In this theory, it is postulated that it is the individual psychological characteristics of students and their immediate psychological conditions that impact the educational results (cognitive, behavioral, and attitudinal) [37, 38], including the student’s ability, motivation, age, quality of instruction, academic climate, home environment, and peer group.

3. Materials and Methods

3.1. Design

This is quantitative research carried out at a correlational and transversal level. The place of study was at the Peruvian University de Lima.

3.2. Participants

For the sample calculation, the population registered in the periods 2019-1 and 2019-2 was considered, which corresponded to a total of 724 students of the Basic Mathematics subject. A probability sampling was carried out with a confidence level of 95% and an error level of 5%, using the following equation:where N: Population Z = 1.96 at 95% of reliability p = 0.5 q = 0.5 d = 5% of error.

Therefore, from (1), a total of 251 students were obtained. There were 79% male and 21% female students, with an average age of 20 years. The following criteria were taken into account for its selection: ages between 17 and 25 years old, to have grades above 10 points in the subject, and those who are taking the course for the first time.

3.3. Ethics Statement

This research was approved by the Institutional Review Board of the Dean of the Faculty of Industrial and Systems Engineering of the Federico Villareal National University, and the project identification code was assigned: 0017-FIIS-UNFV. In the same way, the need for consent was waived by the Institutional Review Board.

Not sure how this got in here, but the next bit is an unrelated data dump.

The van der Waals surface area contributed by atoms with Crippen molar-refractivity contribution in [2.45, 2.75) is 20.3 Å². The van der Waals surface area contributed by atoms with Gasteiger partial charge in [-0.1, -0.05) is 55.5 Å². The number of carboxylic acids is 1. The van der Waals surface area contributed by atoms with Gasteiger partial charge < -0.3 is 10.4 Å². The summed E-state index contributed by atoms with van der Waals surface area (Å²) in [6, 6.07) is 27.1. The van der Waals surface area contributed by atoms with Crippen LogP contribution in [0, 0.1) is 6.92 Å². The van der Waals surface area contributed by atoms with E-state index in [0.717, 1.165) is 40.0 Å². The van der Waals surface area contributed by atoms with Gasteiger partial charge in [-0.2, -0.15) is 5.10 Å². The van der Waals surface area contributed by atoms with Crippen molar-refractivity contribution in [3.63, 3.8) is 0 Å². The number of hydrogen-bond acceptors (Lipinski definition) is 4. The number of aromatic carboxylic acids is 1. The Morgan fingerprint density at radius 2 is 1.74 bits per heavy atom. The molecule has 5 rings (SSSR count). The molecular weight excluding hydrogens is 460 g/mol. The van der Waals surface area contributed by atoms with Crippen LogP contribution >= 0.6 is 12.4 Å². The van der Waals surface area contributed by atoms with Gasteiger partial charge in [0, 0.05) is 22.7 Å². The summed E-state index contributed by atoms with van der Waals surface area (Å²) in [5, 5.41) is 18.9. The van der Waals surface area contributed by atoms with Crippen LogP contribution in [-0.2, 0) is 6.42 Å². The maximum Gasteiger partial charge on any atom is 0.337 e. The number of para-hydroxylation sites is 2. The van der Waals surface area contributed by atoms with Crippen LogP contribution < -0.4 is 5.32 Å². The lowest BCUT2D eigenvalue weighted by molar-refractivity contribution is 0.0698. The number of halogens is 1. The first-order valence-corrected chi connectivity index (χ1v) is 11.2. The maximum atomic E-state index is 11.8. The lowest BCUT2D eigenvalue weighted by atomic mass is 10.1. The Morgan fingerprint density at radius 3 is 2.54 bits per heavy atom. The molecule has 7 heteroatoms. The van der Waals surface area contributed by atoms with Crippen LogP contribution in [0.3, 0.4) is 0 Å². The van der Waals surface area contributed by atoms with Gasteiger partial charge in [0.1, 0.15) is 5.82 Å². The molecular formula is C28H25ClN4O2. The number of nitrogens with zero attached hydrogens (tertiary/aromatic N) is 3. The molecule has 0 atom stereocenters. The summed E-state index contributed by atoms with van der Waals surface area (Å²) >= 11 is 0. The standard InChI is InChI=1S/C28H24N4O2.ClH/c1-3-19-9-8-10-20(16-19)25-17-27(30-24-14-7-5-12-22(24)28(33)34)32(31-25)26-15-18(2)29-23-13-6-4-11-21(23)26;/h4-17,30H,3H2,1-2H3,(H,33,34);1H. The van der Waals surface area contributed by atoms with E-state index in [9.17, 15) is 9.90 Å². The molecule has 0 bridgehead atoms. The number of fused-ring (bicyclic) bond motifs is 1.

3.4. Data Collection Instrument

The survey was used as a technique of information collection for the motivation variable. An adaptation of the instrument was realized. This instrument was validated by [39], which originally consisted of 7 dimensions. For the present study, only 3 dimensions were considered: intrinsic motivation, extrinsic motivation, and demotivation. This selection is due to the fact that these are the dimensions that are most closely related to the variables of our research.

Finally, the questionnaire was conformed for 28 items in total, distributed as follows: 12 for the intrinsic Motivation dimension, 12 for the extrinsic Motivation dimension, and 4 for the Demotivation dimension. These items measure student motivation using a Likert-type scale, from 1 = never, 2 = almost never, 3 = sometimes, 4 = usually, and 5 = always.

While for the academic performance variable, the records of the Mathematics course in the periods 2019-1 and 2019-2 were used.

After the questionnaire was adapted according to the objective of this research, the instrument was validated by 3 experts from educational institutions. For the validation, criteria of writing, relevance, coherence, adequacy, and understanding were taken into consideration. From this process, an Aiken V value higher than .9 was obtained. Indeed, high content validity is assumed in accordance with [40].